Send us your ideas for community projects!

Members of the 2016-17 class (from left) Kate Brown, Teresa Smith, Kimberly Sombke and Matt Davis discuss their group project at the end of Community Issues Day. The team established a "sensory" garden at J.B. Stephens Elementary School, where Davis is principal. This year's projects will be unveiled on Community Issues Day on Dec. 6.

Members of the 2016-17 class (from left) Kate Brown, Teresa Smith, Kimberly Sombke and Matt Davis discuss their group project at the end of Community Issues Day. The team established a “sensory” garden at J.B. Stephens Elementary School, where Davis is principal. This year’s projects will be unveiled on Community Issues Day on Dec. 6.

A key aspect of the Leadership Hancock County experience is the class members’ community projects. From designing the county flag to launching a campaign to build a “bark park,” class members over the years have honed their leadership and collaboration skills by working together on community issues.

Leadership Hancock County is now seeking proposals from alumni, nonprofits and other civic groups for the community projects. Time is growing short for submissions: The deadline is Nov 17.

Each year, members of the LHC class form small groups and study a community issue or challenge. They make recommendations and submit reports as part of a public presentation at the class graduation in May.

Projects from last year’s class included creation of a “sensory garden” at J.B. Stephens Elementary School; development of a website for The Landing Place, which helps people deal with destructive behaviors; and creation of a 5K run/walk for Alternatives Inc., an agency that advocates for victims of  domestic violence and sexual assault. Since its inception in 1996, students have completed more than 60 community projects.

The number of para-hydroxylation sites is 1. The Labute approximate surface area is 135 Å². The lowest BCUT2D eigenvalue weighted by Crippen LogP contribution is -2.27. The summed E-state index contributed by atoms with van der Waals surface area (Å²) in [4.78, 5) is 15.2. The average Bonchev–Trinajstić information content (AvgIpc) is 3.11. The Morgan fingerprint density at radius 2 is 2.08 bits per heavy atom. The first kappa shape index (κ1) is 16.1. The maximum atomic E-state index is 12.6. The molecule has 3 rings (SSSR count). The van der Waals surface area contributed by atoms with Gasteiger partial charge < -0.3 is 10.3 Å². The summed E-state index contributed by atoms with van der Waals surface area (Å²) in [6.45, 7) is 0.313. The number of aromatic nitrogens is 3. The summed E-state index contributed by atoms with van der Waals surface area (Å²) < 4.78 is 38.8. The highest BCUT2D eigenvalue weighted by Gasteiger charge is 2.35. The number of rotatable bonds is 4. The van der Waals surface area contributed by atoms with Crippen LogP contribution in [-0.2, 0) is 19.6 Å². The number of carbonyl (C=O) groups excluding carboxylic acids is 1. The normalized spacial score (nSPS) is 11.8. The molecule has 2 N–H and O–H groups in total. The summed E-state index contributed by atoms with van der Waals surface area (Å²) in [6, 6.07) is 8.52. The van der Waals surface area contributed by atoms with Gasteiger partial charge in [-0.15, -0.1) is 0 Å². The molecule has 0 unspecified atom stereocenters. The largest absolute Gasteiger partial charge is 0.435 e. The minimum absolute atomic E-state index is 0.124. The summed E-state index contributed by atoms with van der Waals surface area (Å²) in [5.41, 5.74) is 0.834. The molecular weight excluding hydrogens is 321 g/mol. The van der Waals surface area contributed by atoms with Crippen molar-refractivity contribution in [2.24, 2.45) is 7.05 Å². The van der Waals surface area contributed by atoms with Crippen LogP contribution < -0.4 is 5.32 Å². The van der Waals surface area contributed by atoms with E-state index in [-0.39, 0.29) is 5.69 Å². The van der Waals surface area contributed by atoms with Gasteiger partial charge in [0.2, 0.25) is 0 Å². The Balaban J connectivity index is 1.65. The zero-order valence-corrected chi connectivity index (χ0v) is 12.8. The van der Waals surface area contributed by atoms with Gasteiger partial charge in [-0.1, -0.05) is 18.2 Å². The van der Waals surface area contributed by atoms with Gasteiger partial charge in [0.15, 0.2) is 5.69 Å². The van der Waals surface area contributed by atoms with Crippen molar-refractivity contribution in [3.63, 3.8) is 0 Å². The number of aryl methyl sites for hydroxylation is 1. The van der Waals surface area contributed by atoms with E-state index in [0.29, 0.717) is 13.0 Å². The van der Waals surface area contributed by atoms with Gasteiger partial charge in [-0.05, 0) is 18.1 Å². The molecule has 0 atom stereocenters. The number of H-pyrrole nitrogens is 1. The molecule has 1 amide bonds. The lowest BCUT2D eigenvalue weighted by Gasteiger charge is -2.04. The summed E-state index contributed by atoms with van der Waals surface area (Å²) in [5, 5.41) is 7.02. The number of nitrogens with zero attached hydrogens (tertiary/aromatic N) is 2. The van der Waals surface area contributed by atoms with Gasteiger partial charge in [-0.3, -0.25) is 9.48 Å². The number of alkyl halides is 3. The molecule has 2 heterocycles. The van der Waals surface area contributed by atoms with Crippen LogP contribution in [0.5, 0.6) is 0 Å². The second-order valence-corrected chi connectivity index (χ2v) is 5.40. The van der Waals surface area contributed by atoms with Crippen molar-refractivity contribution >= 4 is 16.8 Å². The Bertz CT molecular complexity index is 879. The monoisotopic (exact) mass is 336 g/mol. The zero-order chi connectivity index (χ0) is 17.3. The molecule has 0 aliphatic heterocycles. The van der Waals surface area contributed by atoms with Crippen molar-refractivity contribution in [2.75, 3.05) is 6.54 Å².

A form to submit a community project idea is under the “Applications” tab in the menu at the top of our home page. Emails also can be sent to the LHC coordinator, Dave Hill, at info@leadhc.org.

Leadership Hancock County’s latest class, which has 24 members, is meeting monthly. Projects will be unveiled on Community Issues Day on Dec. 6.

Class steps back in time

Leadership Hancock County

Christy Harpold examines an exhibit of World War I items in the museum at the Chapel in the Park.

Beulah Driffel isn’t a well-known figure in Hancock County history. But the story of her short life adds a lot to understanding what life was like in Hancock County in the early years of the 20th century.

The Class of 2017-18 heard the tragic story of Beulah’s life and times as part of its tour of historic sites for History Day on Oct. 4. The class visited several key sites throughout the day as part of its study of important people, places and things on the county time line.

The story of Beulah was particularly poignant. An exhibit about her is a cornerstone of the collection maintained by the Hancock County Historical Society in the basement museum at the Chapel in the Park in Riley Park in Greenfield.

According to Brigette Jones of the historical society, who led a tour of the museum for the class, Beulah was a 6-year-old who contracted diphtheria, a highly contagious illness that often was fatal in her times, the 1920s. The exhibit features items that turned up decades later in a box belonging to the child, including crayons and toys she enjoyed during her short life. The exhibit also focuses on the isolation victims of the infection suffered in that era.

The exhibit was a small window into what life was like in the county nearly 100 years ago. The day was filled with similar revelations in the class’s travels. Other highlights included: